Along the Coast: Living on the coast comes with a potential flood warning

Sara Wilkinson, visiting her old neighborhood, steps into floodwaters

generated by king tides at Marina Delray, along the Intracoastal Waterway.

Jerry Lower/The Coastal Star

Crews repair a pump as water from the Intracoastal Waterway floods Briny Breezes’ marina area

during the October king tides.

Jerry Lower/The Coastal Star

King tides expected to rise
Nov. 14, 15 and 16 to near October levels

By Cheryl Blackerby

    South Florida got two worrisome weather alarms in October: a warning in advance of Hurricane Matthew and, two weeks later, a National Weather Service coastal flood advisory for king tides.
    Coastal residents usually don’t pay as much attention to king tides as they do to dramatic TV graphics tracking hurricanes across the Atlantic, although high tides can cause tremendous damage on the coast.
    But king tides are starting to get their due.
    Alarmed by flooded streets on clear days and waves that wash over docks and seawalls, coastal residents have become increasingly familiar with the phenomenon of king tides, the name for the highest tides of the year, which occur in the fall.

    Flood advisories, issued to coastal community officials and residents, have been given in the last few years by the National Weather Service because of increasing problems with street flooding, sometimes as high as 1 or 2 feet.
    The king tides, a five- to seven-day event that happens at the full and new moons in October and November, reached their highest October level this year in the middle of the month. Although the tides were exacerbated by strong winds, they were not related to the hurricane.

Jennifer Turton of Lantana shoots a video of her dog, Campbell, walking through standing water

in the parking lot at Sportsman’s Park in Lantana just after high tide Oct. 14. The water is from king tides

that are common around the full moon in the fall.

Willie Howard/The Coastal Star

    “We’re very lucky king tides didn’t coincide with the hurricane,” said National Weather Service meteorologist Andrew Hagen. King tides can be greatly enhanced by factors such as rain, strength and direction of winds, and storms.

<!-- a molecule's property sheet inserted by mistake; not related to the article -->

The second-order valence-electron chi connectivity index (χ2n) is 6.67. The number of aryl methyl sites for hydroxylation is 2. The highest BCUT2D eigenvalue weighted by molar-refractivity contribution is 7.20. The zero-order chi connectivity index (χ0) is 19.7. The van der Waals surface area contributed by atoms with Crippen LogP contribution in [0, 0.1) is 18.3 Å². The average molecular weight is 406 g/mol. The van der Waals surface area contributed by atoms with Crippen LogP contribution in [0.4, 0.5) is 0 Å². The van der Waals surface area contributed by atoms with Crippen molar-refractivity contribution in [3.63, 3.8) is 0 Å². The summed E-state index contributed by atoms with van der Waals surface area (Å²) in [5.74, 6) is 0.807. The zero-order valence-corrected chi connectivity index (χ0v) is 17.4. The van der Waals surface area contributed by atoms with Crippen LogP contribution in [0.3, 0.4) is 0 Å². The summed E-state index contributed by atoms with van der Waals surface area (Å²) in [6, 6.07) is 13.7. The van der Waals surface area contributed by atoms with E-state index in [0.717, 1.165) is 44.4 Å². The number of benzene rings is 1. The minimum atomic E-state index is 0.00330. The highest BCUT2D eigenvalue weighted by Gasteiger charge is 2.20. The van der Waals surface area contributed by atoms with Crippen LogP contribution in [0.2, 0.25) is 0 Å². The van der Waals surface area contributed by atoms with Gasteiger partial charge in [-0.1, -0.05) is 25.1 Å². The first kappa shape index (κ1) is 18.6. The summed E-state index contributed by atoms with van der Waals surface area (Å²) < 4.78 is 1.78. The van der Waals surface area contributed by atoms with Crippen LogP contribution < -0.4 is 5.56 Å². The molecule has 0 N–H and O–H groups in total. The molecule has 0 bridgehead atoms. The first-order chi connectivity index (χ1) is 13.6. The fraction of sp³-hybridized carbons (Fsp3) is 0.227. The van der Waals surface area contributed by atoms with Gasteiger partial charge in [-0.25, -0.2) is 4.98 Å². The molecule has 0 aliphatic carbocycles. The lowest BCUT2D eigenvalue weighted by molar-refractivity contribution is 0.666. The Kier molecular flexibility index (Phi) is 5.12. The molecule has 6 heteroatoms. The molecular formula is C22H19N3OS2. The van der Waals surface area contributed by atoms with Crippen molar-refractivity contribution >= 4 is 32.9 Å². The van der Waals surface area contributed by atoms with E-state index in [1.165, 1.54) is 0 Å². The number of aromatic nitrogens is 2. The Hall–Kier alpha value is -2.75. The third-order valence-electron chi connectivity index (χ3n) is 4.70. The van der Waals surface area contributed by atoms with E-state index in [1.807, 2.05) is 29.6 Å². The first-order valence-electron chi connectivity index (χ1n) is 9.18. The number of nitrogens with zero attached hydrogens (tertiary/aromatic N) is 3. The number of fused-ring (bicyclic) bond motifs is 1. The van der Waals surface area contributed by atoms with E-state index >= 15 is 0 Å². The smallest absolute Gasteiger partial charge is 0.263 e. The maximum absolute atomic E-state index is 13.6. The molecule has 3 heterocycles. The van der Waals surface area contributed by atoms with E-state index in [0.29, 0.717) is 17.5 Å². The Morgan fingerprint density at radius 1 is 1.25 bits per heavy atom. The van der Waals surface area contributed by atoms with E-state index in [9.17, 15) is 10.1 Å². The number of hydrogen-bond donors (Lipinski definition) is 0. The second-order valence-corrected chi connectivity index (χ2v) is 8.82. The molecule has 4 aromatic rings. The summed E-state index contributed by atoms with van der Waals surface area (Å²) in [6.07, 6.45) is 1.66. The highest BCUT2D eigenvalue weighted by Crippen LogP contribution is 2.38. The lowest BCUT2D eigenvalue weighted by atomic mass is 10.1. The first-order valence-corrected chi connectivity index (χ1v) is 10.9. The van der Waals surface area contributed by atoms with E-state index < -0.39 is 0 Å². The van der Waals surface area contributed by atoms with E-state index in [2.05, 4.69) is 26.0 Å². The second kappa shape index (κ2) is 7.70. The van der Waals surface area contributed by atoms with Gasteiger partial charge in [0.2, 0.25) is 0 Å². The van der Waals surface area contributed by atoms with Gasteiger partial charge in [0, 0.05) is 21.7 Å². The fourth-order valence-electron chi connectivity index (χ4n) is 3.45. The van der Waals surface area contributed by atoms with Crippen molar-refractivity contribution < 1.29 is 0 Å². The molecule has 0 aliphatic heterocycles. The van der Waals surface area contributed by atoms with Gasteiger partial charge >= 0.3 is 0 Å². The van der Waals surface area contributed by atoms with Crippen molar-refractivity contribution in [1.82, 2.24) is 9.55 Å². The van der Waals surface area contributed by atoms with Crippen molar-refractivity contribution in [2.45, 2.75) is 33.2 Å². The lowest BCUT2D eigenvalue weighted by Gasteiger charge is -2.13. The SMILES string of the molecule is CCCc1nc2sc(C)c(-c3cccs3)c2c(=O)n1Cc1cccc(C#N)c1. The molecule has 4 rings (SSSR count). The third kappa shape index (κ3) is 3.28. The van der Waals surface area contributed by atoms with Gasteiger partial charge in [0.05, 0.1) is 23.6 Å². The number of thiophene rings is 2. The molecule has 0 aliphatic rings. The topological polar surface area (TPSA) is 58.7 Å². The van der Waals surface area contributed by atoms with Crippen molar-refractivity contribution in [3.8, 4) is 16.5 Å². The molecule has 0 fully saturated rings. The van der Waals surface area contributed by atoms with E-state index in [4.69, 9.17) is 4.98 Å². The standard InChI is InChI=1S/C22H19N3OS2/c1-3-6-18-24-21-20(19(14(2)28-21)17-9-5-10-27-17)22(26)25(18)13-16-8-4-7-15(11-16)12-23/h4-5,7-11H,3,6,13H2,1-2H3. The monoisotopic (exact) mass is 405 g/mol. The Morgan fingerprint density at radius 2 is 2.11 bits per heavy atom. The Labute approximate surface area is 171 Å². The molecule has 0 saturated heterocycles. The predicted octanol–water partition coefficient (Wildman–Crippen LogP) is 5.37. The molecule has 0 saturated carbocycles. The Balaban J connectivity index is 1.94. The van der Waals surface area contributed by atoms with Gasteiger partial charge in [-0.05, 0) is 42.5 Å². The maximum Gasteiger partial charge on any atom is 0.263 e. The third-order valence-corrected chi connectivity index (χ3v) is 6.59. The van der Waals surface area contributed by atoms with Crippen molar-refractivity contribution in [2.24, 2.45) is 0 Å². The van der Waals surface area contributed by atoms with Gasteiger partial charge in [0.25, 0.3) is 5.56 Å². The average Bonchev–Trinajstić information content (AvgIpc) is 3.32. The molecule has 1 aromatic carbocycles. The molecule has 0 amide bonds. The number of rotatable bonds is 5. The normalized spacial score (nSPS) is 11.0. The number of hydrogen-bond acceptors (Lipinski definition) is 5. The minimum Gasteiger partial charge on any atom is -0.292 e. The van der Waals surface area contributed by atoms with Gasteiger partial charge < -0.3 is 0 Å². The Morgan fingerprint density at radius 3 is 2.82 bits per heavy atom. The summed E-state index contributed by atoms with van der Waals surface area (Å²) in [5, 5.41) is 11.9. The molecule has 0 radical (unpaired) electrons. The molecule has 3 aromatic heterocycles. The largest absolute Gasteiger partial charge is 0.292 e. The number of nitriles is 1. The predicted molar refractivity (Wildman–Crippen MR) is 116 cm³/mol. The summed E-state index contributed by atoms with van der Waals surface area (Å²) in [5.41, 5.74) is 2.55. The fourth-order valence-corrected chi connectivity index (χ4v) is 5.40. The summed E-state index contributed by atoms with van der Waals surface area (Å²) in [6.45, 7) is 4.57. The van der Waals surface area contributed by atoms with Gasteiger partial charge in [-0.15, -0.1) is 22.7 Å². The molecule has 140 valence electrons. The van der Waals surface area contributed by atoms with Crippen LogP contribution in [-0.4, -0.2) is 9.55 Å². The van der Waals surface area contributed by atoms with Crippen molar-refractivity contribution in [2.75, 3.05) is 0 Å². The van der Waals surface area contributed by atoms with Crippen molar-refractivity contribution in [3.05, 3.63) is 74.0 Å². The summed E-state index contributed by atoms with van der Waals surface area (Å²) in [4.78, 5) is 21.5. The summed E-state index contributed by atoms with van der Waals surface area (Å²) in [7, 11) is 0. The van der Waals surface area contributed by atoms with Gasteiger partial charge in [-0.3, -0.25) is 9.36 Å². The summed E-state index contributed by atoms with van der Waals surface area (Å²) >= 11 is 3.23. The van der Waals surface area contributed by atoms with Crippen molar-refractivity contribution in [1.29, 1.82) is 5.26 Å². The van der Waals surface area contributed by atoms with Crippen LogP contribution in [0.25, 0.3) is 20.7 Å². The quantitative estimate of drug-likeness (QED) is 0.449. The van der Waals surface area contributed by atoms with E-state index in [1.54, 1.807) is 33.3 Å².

“There was one additional factor this year that made king tides a little bit higher,” Hagen said. “We had pretty strong east/northeast winds about 20-25 mph blowing from the ocean to land. If winds had been calmer or from the west, water levels would have been lower.”
    Coastal residents in Palm Beach, Broward and Miami-Dade counties should be prepared for more high tide water Nov. 14, 15 and 16, when tides are predicted to rise again near October levels.
    Delray Beach issued its own advisory prior to the tides, saying, “The public may notice excessive water in roadways as well as water levels higher than some seawalls and docks.”
    The city’s precautions, according to the notice, included checking and cleaning storm drains, monitoring pump stations to ensure efficient operation, installing back-flow preventers on some storm water outfalls, and inspecting basins and tidal valves in flood areas.
    The city asked residents not to walk through floodwaters, not to drive on flooded streets, and to pick up debris that could obstruct storm drains.
    Residents should be aware that there is a big difference between flood advisories and flood warnings, said Hagen.
    “An advisory means there is 6 to 8 inches of water in some streets and sidewalks but not a lot of cases of water entering buildings, and that most roads are still open,” he said. “A flood warning means there is significant water entering buildings and residences, and there is a major impact produced by high water that could be life-threatening.”
    National Weather Service advisories are updated every 12 hours during high tides. Residents should keep in mind that the first high tide of the weeklong king tides is not the highest. Peak high tides will hit the third day.
    The term “king tides,” unknown a few years ago except to meteorologists and the most passionate of weather enthusiasts, is now common in South Floridians’ vocabulary. Most residents now know that the tides are dictated by the alignment of the moon, the sun and Earth in the fall.
    Another high tide, though not as high as king tides, occurs in the spring.
    Made more dangerous by rising seas related to climate change, these tides can add 12 inches or more of water to the average high tide, according to the National Oceanic and Atmospheric Administration, parent agency of the National Weather Service. NOAA scientists say the high tides give a preview of what rising seas will be like in the future.
    To check for high tide updates, go to and look under “Watches, Warnings and Advisories.”

Water topped the sea wall on the north side of Lake Boca Raton. Jerry Lower/The Coastal Star